The Special Teal Effect and Oyster White colors on the truck were factory ordered and inspired by a floral arrangement she had in her living room. There was one disappointment – when Debbie picked up the truck, the frame was not the correct color. Upset was an understatement, however, with the steady hands of Keith Eccles of Raw Tin Garage out of Salt Lake City, UT, pinstriping was added that brought all of the colors together and made the truck look like it was planned like this all along.
In August 2020, Debbie took the plunge and ordered her first trailer, as she had always pulled a leased trailer. She took delivery of this trailer in April 2021 and dubbed it “Anita” (“I need a” load). The 2022 trailer is a custom 53’ Wilson step deck. Debbie said pulling a step deck is way more laid back and there is little to no sitting around. She enjoys tarping, for the most part, because it is therapeutic. Debbie runs all 48 states and Canada, but she really enjoys going west because of the beautiful scenery. What is her favorite part of trucking? She considers herself a paid tourist, because she gets paid to see things that most people have to pay to see!
Acknowledging that trucking has evolved, Debbie said that the industry has proved to be way more welcoming to female drivers/owners over the years. She recalled a story from several years prior about heading back to her truck after being in the truck stop. After being stopped by a security officer, she had to prove that her truck was hers and that she wasn’t just a “lot lizard” walking the truck stop lot. To women looking to get into trucking, Debbie said, “Be confident in yourself, don’t come into trucking thinking you are better than anyone else, and never stop learning.”
One of my favorite parts of writing feature articles is the trucking stories. The funnier the better, I think, and Debbie has no shortage of funny trucking stories. We always laughed as she refers to herself as the “Lucille Ball” of trucking. One story she told me I made her repeat so I could write it down because it was so funny. If anyone has had the opportunity to hear one of Debbie’s stories, you know how great at storytelling she is! This particular story was about how she managed to shut down the westbound Banning scale with her truck one day in January 2020.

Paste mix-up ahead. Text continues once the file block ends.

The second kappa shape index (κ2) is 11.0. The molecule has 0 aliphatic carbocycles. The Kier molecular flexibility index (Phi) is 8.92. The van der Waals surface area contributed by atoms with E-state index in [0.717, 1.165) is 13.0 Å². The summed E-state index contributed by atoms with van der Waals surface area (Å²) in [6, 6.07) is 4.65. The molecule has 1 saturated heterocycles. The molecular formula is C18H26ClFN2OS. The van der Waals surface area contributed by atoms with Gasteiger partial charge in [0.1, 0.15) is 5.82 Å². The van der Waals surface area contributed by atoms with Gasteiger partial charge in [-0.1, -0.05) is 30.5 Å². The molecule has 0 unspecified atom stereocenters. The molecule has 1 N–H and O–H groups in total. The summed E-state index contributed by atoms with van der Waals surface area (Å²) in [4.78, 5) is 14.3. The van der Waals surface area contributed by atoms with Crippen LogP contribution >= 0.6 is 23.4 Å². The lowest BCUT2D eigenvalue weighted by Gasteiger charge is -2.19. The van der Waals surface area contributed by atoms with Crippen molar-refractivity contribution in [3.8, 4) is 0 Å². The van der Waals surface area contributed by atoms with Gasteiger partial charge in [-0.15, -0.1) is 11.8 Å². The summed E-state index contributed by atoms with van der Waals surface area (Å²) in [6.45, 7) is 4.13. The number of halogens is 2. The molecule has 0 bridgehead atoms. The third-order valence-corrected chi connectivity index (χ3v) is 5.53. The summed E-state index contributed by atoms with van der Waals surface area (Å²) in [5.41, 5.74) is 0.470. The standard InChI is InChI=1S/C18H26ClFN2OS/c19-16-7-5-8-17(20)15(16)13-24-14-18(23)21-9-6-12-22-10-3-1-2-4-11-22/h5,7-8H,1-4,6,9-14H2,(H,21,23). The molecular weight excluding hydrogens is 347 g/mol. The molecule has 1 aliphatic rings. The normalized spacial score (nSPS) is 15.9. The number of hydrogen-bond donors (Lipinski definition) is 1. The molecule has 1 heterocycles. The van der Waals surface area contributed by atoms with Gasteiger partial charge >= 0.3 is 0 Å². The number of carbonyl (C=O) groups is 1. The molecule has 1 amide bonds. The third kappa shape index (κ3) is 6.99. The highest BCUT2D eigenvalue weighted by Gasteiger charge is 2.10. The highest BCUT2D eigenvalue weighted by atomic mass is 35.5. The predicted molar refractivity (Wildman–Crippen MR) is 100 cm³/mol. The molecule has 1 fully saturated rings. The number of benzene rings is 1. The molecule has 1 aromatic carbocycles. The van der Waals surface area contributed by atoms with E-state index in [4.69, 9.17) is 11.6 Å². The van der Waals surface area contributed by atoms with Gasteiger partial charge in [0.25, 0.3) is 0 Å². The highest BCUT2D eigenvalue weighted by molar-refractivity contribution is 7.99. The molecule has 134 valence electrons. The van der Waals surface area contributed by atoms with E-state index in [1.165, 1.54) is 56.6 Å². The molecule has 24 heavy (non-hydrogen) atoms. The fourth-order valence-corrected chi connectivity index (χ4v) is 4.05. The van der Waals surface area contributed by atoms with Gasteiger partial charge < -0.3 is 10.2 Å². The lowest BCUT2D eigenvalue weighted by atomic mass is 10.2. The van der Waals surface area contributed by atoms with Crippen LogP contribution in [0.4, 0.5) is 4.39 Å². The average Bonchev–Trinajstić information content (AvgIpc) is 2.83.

The Banning scale is off I-10 in Banning, CA. Earlier that week, Debbie had the truck serviced, which included the changing of the oil and fuel filters. On this particular day, the weather had been fluctuating from cold to warm. Normally, she just bypasses the scales, but that day the PrePass was shut off, so everyone had to pull into the scale. The truck wasn’t responding as it should as she was coming off the interstate and, as she came up behind another stopped truck, her Kenworth just shut down. She tried to start it, but it was starving for fuel and the “Starter Protection Mode” light was lit on the dash. Being about a half mile from the scale and totally blocking the entrance, she got out of her truck and walked to the scale house.
When she got to the scale house, she found a big, tall, DOT officer there who was already chewing out a couple other drivers. He turns to Debbie and says, “Is that you blocking my scale?” In response, she broke down crying and apologized. He stated that he was going to need to call a tow truck in and she said, “No, it has to be something simple and, well gosh darn it, just look at how beautiful the truck is. It just has to be something simple!” He told her, “Start walking, and by the time I get there, if it isn’t started, I’m calling a wrecker.”
So, Debbie began her walk of shame back to the truck while honks and waves from the passing trucks happened. She told me she felt like she was at a pageant with all the waves of thanks as the trucks didn’t have to drive into the scale. She got back to the truck and opened the hood as the officer arrived in his car. The officer asked if she figured it out and she said, “You guys inspect these, so you should know what is wrong!” He replied, “We inspect, we don’t fix.” To which Debbie came back with, “Then what good are you then!” He again stated the need for a tow truck, but she told him to just wait.